Ten Years of Visits to Sakila

Ten Years!! This year marks the tenth annual visit to Sakila since I moved from Tanzania in 2007.  As I prepare for next week’s trip, I do so with immense gratitude for, and in tremendous awe of, the relationships that have formed over the last decade. Tumaini Tanzania began because friends in the United States and East Africa sincerely cared about and cared for each other.  It has been a privilege to watch that partnership deepen and expand over the past ten years as the power and promise of genuine relationships continues to drive our mission.  No doubt, this approach—which places real, known, vulnerable people at the center of all we do—presents hard challenges that we wouldn’t have to wrestle with in the same way if we were only motivated by impersonal, measured outcomes. Building genuine relationships has meant grieving with our students whose family members are sick or injured; joining with parents in their longing for rain to eke out a harvest that fills their kids' stomachs; carrying the anger and confusion over Dads who abandoned their families to poverty; sharing the aching loss of our dear friend and most fervent partner, Mbwambo, whose life was suddenly snatched last year by what surely was a preventable illness.  The brokenness of this world is painfully evident when we intimately know its human consequences.
But seeing and experiencing this stark brokenness makes us trust even more in the Hope (“Tumaini”) that it ultimately will mend, and fuels our determination to equip these brilliant, faithful students to play a small part in that restoration.  Though our commitment to a mission that is rooted in personal relationships means we take on some of this special community's burdens, it also gives us the privilege of sharing in moments of intense beauty, wonder, and gladness: students working toward university degrees in engineering and medicine, when just ten years ago they never imagined their education would go beyond elementary school; parents giving thanks for the meals and healthcare made possible through the scholarships you’ve provided; teachers welcoming new babies into their families, while they treat all the students at their schools like their children; young men and women, former Tumaini students, employed at schools around their country, providing for their families and training future generations. And, we recently celebrated a first for Tumaini Tanzania, as Emmanuel, one of our former students who now works as a tour guide and sound technician thanks to our partnership with him through secondary school and vocational college, married Gracie, a sweet woman he excitedly introduced to us during last year’s visit. As the series of pictures below shows, it has been such a gift to experience life with Emmanuel--and all our Tanzanian friends--these past ten years.  We are so thrilled for and proud of him!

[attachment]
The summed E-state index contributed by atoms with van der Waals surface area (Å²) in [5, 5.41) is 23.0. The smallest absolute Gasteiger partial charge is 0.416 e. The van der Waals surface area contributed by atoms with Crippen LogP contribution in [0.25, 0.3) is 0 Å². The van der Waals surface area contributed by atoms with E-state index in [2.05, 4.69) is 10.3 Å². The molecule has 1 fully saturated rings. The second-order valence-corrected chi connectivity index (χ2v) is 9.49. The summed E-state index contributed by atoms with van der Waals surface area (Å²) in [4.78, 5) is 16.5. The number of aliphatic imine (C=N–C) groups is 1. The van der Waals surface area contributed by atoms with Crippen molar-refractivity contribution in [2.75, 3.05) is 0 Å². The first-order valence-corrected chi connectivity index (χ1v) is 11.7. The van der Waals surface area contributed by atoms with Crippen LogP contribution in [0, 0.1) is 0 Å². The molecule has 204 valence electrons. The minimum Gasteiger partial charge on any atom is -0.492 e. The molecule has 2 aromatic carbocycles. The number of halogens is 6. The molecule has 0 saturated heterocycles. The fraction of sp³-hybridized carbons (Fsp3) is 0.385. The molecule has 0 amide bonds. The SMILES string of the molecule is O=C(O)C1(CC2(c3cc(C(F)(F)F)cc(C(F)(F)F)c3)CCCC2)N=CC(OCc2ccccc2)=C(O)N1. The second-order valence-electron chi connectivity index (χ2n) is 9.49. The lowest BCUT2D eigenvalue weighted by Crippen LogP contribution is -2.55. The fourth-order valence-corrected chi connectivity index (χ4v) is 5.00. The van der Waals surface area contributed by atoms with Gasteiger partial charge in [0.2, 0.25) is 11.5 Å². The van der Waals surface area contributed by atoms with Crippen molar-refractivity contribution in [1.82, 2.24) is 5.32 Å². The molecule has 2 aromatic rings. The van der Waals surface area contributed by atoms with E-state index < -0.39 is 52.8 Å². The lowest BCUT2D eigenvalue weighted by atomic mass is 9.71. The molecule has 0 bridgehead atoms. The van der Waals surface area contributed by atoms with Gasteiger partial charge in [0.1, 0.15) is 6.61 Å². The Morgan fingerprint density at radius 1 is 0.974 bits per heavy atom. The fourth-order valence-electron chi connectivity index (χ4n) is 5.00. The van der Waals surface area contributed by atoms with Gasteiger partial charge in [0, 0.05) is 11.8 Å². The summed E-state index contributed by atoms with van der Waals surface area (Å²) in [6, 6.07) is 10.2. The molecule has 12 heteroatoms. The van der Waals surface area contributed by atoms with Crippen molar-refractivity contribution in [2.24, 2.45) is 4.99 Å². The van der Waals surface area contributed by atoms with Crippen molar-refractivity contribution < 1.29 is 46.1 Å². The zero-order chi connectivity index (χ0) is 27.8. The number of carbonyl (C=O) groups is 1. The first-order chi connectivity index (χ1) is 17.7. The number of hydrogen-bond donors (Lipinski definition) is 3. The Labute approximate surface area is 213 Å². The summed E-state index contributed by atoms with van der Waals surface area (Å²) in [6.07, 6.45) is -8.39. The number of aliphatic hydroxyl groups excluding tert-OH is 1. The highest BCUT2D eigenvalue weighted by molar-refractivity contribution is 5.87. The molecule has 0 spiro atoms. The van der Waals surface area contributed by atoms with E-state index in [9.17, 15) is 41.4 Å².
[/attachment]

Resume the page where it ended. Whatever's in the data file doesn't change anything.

I look forward to sharing more, about the challenges and the joys, when we return from our upcoming visit. I am grateful to be traveling with two other Board members, Duncan and Erik, and look forward to greeting our local partners who deserve the real credit for all our work. We will spend the week checking on all our students and their families, visiting the homes of our new 10 Form One members, hosting a workshop for our team, encouraging and thanking our local volunteers, and thinking creatively with our partners on the ground about how to best bolster their continued flourishing. While we’re there, would you please consider making an investment in this special community so that we will have a rough sense of the financial commitments we’re able to make to it this year?  As always, we pledge that one hundred percent of every dollar invested will be applied directly to our locally driven and completely volunteer-run projects in Tanzania, where your invaluable support is empowering these students to make a lasting impact on their community.